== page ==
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Today's Stichomancy for Kid Rock

The first excerpt represents the element of Air. It speaks of mental influences and the process of thought, and is drawn from In a German Pension by Katherine Mansfield:


"Now HE'S accusing me," thought Andreas. "That's the second time this morning--first mother and now this man taking advantage of my sensitiveness." He could not trust himself to speak, and rang the bell for the servant girl.

"Clear away the breakfast things," he ordered. "I can't have them messing about on the table till dinner!"

"Don't be hard on the girl," coaxed Doctor Erb. "She's got twice the work to do to-day."

At that Binzer's anger blazed out.

"I'll trouble you, Doctor, not to interfere between me and my servants!"

The second excerpt represents the element of Fire. It speaks of emotional influences and base passions, and is drawn from The Enchanted Island of Yew by L. Frank Baum:

murdered no baron, nor have I any Lady Seseley as prisoner."

"Are you not the Red Rogue of Dawna?" demanded the prince.

"Men call me by that name," acknowledged the other.

"Then you are deceiving me," said the prince.

"No, indeed!" answered the Red Rogue, mockingly. "I wouldn't deceive any one for the world. But, if you don't believe me, you are welcome to search my castle."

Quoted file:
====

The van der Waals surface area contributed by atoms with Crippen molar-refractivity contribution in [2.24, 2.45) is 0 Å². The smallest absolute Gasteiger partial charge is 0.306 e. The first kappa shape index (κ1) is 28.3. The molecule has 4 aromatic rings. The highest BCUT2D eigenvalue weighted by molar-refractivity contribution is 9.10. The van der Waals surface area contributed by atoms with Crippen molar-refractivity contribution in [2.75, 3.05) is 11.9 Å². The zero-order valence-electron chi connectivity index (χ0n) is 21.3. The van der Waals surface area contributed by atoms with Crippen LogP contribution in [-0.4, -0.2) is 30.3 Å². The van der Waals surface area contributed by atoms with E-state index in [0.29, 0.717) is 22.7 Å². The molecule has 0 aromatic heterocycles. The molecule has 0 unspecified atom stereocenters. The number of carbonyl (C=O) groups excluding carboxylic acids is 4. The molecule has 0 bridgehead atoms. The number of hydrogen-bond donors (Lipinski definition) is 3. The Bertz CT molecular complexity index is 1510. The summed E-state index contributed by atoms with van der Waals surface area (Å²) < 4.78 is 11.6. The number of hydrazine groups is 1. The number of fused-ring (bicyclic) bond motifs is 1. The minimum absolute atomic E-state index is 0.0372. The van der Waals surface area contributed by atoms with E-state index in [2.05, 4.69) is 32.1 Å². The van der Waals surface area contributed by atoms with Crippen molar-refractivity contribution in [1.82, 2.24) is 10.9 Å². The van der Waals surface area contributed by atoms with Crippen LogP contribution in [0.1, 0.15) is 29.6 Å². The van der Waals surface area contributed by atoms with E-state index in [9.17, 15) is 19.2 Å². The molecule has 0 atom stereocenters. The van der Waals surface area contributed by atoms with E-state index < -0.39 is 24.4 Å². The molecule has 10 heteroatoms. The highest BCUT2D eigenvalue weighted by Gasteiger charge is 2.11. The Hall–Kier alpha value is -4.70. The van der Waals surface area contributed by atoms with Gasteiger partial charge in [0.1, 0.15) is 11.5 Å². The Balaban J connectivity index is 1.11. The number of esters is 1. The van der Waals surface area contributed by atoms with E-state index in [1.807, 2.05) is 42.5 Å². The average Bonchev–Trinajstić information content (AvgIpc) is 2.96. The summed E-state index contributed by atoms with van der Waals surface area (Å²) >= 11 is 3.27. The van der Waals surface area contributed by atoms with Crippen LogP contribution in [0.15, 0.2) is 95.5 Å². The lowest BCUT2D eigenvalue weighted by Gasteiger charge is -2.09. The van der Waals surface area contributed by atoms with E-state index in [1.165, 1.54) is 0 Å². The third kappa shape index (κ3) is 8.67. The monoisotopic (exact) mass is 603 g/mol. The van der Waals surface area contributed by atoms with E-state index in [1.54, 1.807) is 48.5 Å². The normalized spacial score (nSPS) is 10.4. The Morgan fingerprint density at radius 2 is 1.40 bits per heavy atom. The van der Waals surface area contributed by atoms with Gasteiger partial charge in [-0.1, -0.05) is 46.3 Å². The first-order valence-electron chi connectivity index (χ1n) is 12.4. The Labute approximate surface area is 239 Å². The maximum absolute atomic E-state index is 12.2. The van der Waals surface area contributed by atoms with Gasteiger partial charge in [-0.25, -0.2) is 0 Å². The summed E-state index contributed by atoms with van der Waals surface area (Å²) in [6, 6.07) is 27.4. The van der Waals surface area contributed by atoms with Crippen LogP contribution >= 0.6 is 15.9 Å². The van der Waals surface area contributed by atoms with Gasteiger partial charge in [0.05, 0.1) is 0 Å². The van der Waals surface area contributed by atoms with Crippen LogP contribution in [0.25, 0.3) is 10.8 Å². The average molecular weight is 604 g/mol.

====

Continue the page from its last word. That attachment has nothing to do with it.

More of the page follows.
"That I shall do," returned the prince, sternly, "whether I have your permission or not," and he began to dismount. But Nerle restrained him, saying:

"Master, I beg you will allow me to search the castle. For this Red

The Enchanted Island of Yew
The third excerpt represents the element of Water. It speaks of pure spiritual influences and feelings of love, and is drawn from The Wife, et al by Anton Chekhov:

me your servant, take all my property, and give it away to any one you like. I am at peace, Natalie, I am content. . . . I am at peace."

My wife, looking intently and with curiosity into my face, suddenly uttered a faint cry, burst into tears, and ran into the next room. I went upstairs to my own storey.

An hour later I was sitting at my table, writing my "History of Railways," and the starving peasants did not now hinder me from doing so. Now I feel no uneasiness. Neither the scenes of disorder which I saw when I went the round of the huts at Pestrovo with my wife and Sobol the other day, nor malignant

The fourth excerpt represents the element of Earth. It speaks of physical influences and the impact of the unseen on the visible world, and is drawn from The Oakdale Affair by Edgar Rice Burroughs:

friends; but the wicked expression upon the beast's face gave no indication that he would ever accept them as aught but enemies.

It was a breathless Willie who broke into his mother's kitchen wide eyed and gasping from the effects of ex- citement and a long, hard run.

"Fer lan' sakes!" exclaimed Mrs. Case. "Whatever in the world ails you?"

"I got 'em; I got 'em!" cried Willie, dashing for the telephone.

"Fer lan' sakes! I should think you did hev 'em," re-

The Oakdale Affair